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Oct-12-2013 19:10printcomments

The Fading Valley Film Comes to NY in November as Part of The Other Israel Film Festival

If you know people who might attend, please give this posting wings and bring it to their attention. This is a very special attempt to break the silence around the goings on in the Jordan Valley.

Other Israel Film Festival

(TEL AVIV) - The Fading Valley is a poetic film about the Jordan Valley, the Palestinians who live there and the challenges they face as they struggle to survive under the restrictions of the Occupation.  I highly recommend this beautiful and thought provoking documentary.  It is aptly chosen to present a view of "The Other Israel".  The film was produced by MachsomWatch, please note the screening specified by Other Israel Film Festival in NY in mid-November.

If you know people who might attend, please give this posting wings and bring it to their attention. This is a very special attempt to break the silence around the goings on in the Jordan Valley.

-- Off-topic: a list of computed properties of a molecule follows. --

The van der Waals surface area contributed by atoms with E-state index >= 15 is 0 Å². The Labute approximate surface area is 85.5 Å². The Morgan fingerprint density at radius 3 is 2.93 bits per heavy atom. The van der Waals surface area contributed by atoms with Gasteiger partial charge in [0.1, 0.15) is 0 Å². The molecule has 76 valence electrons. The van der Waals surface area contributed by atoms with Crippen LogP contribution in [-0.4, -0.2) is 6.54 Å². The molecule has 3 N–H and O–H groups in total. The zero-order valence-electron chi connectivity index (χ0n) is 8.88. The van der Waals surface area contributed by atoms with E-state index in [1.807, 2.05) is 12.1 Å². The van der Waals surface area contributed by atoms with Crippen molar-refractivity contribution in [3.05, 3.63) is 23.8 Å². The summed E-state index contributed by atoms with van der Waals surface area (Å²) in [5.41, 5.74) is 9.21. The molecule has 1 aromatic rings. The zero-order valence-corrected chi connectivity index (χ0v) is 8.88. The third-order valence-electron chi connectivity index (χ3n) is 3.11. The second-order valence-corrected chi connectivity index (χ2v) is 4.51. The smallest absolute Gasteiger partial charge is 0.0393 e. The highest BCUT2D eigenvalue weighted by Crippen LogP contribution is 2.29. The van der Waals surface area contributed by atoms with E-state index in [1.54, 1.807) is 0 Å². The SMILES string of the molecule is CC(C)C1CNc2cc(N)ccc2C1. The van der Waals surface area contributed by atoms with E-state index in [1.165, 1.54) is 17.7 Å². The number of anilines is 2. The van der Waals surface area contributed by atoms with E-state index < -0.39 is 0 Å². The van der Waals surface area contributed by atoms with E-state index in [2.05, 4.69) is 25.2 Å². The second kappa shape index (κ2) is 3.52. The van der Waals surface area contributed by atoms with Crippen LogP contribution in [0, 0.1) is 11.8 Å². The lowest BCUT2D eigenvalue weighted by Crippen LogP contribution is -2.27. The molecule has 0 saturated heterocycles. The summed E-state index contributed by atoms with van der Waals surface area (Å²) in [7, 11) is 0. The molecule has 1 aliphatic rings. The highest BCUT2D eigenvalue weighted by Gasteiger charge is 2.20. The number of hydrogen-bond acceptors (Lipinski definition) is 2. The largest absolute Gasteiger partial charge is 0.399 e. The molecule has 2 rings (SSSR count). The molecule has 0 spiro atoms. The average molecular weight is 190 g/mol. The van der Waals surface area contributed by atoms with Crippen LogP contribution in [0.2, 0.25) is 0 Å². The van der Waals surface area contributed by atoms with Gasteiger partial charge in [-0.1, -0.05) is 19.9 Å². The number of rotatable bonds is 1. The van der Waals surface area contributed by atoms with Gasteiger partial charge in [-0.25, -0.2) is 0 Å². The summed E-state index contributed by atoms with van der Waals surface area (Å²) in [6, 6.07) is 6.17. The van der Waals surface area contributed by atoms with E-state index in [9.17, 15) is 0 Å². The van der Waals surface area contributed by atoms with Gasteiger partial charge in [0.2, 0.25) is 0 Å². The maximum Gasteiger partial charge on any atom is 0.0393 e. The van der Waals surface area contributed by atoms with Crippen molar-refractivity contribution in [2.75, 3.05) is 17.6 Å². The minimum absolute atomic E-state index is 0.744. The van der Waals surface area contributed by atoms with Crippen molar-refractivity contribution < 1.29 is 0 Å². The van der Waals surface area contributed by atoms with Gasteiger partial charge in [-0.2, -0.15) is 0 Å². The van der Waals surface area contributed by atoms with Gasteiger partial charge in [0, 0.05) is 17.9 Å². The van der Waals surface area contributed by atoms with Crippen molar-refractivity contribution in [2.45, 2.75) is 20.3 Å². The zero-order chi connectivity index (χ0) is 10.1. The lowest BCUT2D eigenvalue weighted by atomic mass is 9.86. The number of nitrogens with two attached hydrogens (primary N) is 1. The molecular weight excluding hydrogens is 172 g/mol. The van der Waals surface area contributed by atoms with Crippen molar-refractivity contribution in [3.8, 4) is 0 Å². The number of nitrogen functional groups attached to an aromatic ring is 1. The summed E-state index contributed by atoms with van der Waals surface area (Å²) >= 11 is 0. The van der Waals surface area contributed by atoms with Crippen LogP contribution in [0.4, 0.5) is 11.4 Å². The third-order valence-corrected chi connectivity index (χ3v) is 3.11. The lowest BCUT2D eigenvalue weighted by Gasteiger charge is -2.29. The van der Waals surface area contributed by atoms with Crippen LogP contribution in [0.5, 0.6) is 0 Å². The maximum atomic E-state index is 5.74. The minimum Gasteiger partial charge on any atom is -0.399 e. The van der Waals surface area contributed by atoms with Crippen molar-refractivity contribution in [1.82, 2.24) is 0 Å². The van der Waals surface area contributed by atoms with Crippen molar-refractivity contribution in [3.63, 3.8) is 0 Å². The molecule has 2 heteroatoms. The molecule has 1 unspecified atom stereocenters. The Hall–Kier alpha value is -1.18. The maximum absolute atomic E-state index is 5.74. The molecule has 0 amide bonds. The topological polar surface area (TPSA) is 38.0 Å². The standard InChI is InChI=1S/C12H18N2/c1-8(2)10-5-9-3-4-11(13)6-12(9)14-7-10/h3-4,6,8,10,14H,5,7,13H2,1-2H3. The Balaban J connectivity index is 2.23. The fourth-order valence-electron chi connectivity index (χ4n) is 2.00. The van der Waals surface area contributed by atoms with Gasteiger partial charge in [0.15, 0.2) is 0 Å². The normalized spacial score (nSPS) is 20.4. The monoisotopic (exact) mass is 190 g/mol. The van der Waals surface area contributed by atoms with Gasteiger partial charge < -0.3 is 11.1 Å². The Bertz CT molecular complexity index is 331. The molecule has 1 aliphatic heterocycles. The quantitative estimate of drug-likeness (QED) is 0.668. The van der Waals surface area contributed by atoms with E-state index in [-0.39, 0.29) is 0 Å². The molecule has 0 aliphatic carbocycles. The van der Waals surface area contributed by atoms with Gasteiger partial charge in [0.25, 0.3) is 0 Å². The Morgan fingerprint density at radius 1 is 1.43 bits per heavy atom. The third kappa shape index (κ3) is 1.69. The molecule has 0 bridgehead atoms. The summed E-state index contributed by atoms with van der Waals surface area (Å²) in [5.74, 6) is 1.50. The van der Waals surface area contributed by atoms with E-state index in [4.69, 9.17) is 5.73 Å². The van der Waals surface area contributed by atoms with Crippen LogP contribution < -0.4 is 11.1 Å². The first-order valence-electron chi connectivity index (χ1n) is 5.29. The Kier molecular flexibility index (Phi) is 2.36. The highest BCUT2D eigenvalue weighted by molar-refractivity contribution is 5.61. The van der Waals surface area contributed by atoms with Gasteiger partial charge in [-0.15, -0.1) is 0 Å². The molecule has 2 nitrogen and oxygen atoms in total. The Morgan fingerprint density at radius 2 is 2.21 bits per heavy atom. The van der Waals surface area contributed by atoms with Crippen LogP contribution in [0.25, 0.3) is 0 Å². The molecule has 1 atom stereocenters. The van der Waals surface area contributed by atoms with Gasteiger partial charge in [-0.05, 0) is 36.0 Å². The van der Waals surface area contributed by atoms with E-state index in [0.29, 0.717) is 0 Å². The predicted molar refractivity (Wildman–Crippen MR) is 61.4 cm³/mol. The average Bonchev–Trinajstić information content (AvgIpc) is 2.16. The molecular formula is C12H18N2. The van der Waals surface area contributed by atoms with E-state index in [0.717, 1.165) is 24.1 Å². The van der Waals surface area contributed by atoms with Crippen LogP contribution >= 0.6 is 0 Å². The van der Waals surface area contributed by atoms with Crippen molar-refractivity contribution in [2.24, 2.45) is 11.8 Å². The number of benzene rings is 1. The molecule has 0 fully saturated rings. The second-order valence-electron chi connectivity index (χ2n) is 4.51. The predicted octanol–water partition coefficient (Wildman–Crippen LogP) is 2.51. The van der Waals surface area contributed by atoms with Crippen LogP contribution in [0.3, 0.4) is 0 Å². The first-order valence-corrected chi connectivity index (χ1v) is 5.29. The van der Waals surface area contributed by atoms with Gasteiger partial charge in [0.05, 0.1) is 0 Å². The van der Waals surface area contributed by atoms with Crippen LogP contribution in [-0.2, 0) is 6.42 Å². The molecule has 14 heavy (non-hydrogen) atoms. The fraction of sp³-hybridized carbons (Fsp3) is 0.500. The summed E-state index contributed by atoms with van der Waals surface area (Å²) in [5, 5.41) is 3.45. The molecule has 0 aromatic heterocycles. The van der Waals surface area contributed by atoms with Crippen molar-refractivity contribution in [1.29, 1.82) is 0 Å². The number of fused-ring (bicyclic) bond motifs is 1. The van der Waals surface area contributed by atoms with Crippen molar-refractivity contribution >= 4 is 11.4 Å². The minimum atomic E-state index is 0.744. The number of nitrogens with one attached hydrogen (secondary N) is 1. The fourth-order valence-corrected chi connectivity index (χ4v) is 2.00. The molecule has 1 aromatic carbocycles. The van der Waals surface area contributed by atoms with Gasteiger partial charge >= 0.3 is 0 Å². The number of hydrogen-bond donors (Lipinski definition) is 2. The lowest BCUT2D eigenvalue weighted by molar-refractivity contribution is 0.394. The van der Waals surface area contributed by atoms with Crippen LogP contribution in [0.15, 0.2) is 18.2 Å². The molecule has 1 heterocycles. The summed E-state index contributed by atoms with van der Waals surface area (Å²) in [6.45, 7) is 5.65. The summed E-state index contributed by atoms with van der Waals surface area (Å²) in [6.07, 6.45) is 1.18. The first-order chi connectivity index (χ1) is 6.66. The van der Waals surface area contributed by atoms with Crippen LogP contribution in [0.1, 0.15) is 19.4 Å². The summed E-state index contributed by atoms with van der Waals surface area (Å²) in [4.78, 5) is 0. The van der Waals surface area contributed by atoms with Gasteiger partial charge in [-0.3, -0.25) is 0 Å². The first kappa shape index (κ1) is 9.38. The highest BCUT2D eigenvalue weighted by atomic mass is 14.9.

View Trailer

Apples of Golan

Arabic, Hebrew, 82 minutes
Director: Jill Beardsworth and Keith Walsh

Since the Golan Heights passed from Syria to Israel in 1967’s Six Days War, only a few of the region’s Arab villages remain proudly, stubbornly intact. Documentarians Jill Beardsworth and Keith Walsh look at one of them, a community of Druze apple farmers whose crops, along with prospective brides, are among the only items freely exported from Israel to Syria. Particularly vital in light of current events in Syria, Apples of Golan captures the schism between an older generation, born in Syrian Golan and loyal to Bashar al-Assad, and a younger generation, born in Israeli Golan with “Undefined” citizenship and unsure loyalties.

Themes: Documentary, Education, Family


Arabic, Hebrew,
82 minutes

Director: Adi Adwan